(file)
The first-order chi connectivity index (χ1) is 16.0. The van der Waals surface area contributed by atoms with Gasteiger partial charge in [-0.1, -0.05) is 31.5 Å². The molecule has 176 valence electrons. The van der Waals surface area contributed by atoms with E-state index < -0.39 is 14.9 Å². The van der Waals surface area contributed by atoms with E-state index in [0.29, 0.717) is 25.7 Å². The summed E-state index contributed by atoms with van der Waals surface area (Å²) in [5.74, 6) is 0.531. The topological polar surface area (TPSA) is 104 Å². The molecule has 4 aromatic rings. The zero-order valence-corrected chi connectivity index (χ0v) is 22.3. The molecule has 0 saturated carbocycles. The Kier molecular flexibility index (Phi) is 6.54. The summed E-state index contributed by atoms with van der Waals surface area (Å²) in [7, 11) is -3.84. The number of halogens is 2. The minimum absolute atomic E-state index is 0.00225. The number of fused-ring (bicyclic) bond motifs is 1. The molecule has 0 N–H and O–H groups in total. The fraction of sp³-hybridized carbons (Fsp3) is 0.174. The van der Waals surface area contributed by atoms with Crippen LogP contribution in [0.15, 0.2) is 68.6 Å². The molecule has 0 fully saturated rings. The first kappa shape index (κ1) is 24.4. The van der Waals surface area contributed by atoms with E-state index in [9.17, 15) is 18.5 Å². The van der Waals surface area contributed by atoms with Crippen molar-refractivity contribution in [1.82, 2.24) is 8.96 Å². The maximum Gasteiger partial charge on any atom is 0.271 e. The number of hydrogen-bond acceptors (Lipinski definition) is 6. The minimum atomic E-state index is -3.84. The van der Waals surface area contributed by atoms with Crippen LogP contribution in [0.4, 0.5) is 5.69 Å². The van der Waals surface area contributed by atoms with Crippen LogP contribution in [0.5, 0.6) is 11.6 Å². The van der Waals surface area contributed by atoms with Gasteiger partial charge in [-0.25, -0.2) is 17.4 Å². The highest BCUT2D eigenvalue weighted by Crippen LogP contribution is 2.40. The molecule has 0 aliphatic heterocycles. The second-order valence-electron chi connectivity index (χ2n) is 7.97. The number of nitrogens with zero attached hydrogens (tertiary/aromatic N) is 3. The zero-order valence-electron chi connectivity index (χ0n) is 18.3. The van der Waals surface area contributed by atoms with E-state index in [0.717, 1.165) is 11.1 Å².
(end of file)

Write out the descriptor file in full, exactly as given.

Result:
The first-order chi connectivity index (χ1) is 16.0. The van der Waals surface area contributed by atoms with Gasteiger partial charge in [-0.1, -0.05) is 31.5 Å². The molecule has 176 valence electrons. The van der Waals surface area contributed by atoms with E-state index < -0.39 is 14.9 Å². The van der Waals surface area contributed by atoms with E-state index in [0.29, 0.717) is 25.7 Å². The summed E-state index contributed by atoms with van der Waals surface area (Å²) in [5.74, 6) is 0.531. The topological polar surface area (TPSA) is 104 Å². The molecule has 4 aromatic rings. The zero-order valence-corrected chi connectivity index (χ0v) is 22.3. The molecule has 0 saturated carbocycles. The Kier molecular flexibility index (Phi) is 6.54. The summed E-state index contributed by atoms with van der Waals surface area (Å²) in [7, 11) is -3.84. The number of halogens is 2. The minimum absolute atomic E-state index is 0.00225. The number of fused-ring (bicyclic) bond motifs is 1. The molecule has 0 N–H and O–H groups in total. The fraction of sp³-hybridized carbons (Fsp3) is 0.174. The van der Waals surface area contributed by atoms with Crippen LogP contribution in [0.15, 0.2) is 68.6 Å². The molecule has 0 fully saturated rings. The first kappa shape index (κ1) is 24.4. The van der Waals surface area contributed by atoms with E-state index in [9.17, 15) is 18.5 Å². The van der Waals surface area contributed by atoms with Crippen molar-refractivity contribution in [1.82, 2.24) is 8.96 Å². The maximum Gasteiger partial charge on any atom is 0.271 e. The number of hydrogen-bond acceptors (Lipinski definition) is 6. The minimum atomic E-state index is -3.84. The van der Waals surface area contributed by atoms with Crippen LogP contribution in [0.4, 0.5) is 5.69 Å². The van der Waals surface area contributed by atoms with Crippen LogP contribution in [0.5, 0.6) is 11.6 Å². The van der Waals surface area contributed by atoms with Gasteiger partial charge in [-0.25, -0.2) is 17.4 Å². The highest BCUT2D eigenvalue weighted by Crippen LogP contribution is 2.40. The molecule has 0 aliphatic heterocycles. The second-order valence-electron chi connectivity index (χ2n) is 7.97. The number of nitrogens with zero attached hydrogens (tertiary/aromatic N) is 3. The zero-order valence-electron chi connectivity index (χ0n) is 18.3. The van der Waals surface area contributed by atoms with E-state index in [0.717, 1.165) is 11.1 Å².